October 28, 2017

1967. Reshaping the Smithsonian's Image

Smithsonian Plans for Ambitious New Projects
Smithsonian staff working on an exhibit at the Museum of Natural History in Washington, DC in the 1960s (source)
Bill Downs

ABC Washington

January 5, 1967

Washington's Smithsonian Institution is like no national museum in the world. It appears to have been started by a fraternity of compulsive string-savers, maidenly antique collectors, and overenthusiastic hobbyists whose interests ranged from aardvark tongues to zebra hides.

Dedicated to the increase and diffusion of knowledge and science, the Smithsonian's motto seems to have been that remark familiar to every do-it-yourself handyman. You know the motto. It goes: "Don't throw it away. We can find a use for it later."

Thus the visitor touring the the Smithsonian's many buildings used to find Lindbergh's Spirit of St. Louis monoplane, soaring over a collection of Civil War uniforms who compete for attention with cases of old political campaign buttons dating from the days of "Tippecanoe and Tyler too."

Over the years, this hodgepodge of fascinating Americana has earned the noble Institution the label as "the nation's attic." And there still are people who say that no one will ever be able to sort and classify its millions of items, which include some of the most banal sculptures and artwork ever assembled in one place. Let it also be noted that the good work in the Smithsonian's galleries include some of the best art in the world.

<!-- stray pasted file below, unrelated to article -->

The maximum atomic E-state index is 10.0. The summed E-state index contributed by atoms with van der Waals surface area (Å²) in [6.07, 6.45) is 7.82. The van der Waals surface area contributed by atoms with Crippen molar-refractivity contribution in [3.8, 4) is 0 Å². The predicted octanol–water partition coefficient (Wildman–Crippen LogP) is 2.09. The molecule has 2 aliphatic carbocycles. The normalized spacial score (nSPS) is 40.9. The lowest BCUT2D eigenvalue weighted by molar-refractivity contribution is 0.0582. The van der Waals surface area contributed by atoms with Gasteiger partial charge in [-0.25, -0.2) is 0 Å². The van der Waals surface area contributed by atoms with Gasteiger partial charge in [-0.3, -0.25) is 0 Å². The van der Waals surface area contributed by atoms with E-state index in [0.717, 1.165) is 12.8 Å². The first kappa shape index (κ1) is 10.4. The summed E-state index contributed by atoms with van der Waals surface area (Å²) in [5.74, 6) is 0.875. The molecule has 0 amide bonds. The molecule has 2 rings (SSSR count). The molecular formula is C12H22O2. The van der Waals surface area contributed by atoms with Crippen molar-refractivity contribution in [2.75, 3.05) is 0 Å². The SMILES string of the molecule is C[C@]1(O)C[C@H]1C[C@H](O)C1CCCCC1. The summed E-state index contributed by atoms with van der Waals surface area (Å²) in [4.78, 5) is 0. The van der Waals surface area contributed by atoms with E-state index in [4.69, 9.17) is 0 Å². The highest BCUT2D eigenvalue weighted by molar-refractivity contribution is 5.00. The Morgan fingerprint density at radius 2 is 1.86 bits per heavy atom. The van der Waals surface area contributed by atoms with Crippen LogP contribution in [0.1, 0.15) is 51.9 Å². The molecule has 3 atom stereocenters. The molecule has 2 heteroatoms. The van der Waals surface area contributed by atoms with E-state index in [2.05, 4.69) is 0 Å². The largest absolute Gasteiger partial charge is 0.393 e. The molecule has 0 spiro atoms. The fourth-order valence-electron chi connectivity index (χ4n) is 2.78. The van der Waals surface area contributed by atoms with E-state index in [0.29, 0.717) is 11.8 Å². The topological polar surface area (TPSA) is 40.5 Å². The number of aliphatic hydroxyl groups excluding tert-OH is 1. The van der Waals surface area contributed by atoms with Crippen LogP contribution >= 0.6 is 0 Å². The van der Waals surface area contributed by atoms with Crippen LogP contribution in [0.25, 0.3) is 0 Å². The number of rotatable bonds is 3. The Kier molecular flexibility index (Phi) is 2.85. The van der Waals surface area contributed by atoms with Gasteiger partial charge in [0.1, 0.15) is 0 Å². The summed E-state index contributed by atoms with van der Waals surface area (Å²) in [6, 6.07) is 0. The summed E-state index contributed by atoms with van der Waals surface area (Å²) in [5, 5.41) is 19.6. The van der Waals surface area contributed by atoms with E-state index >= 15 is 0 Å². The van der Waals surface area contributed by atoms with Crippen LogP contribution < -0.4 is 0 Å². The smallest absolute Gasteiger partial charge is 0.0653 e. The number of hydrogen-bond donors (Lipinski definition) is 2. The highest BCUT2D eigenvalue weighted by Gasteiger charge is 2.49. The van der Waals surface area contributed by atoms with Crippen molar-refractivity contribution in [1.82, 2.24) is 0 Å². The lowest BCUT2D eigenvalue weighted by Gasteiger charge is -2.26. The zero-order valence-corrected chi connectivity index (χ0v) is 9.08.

Nevertheless, in recent years new and younger curators and experts have joined the Smithsonian. And bit by bit, as new buildings rise, they are reshaping the Institution's displays into exciting new patterns.

Museums, they say, have gotten a bad name over the centuries as being kind of mausoleums of the dead past. Instead, they should be exciting places where men can make a lively identification with their heritage. This new school of curators believe that the museums belong to the people, not only to the students and scholars.

In fact, the Smithsonian's director of education, Charles Blitzer, says that if the public doesn't come to the museums, then the museums should go to the people—and not only in the neighborhood cultural centers such as schools and churches.

Blitzer thinks there should be museum displays in the local barrooms, in the pool parlors, at the corner drugstore or the local beaneries—everywhere and anywhere the people go.

Now Blitzer has had another idea. The Smithsonian has recreated the past with displays of the kind of homes, kitchens, and bedrooms our American ancestors lived in, the kind of clothing they wore, the kind of tools they used and the dishes they ate out of.

"But suddenly it occurred to me," the young curator explained, "that the railroad flat of earlier industrialized America probably had more influence on our time than Abe Lincoln's log cabin."

Consequently, Blitzer has proposed that the Smithsonian search the slum areas of Washington or Baltimore, find an old-time railroad flat complete with the interminable hallway, tiny parlor, and crowded cold-water kitchen, and take the whole thing apart board by board and rebuild it in the Institution.

To make the display realistic, the visitor should be able to hear the scurrying of the resident rats in the walls. And perhaps outside there could be the roaring vibration of the steam locomotives highballing down the main line outside the windows.

It remains to be decided whether the Smithsonian will actually go ahead with its railroad flat exhibit. We hope they do. We can smell that mixture of wet-wash and corned beef and cabbage now.

This is Bill Downs for ABC News in Washington.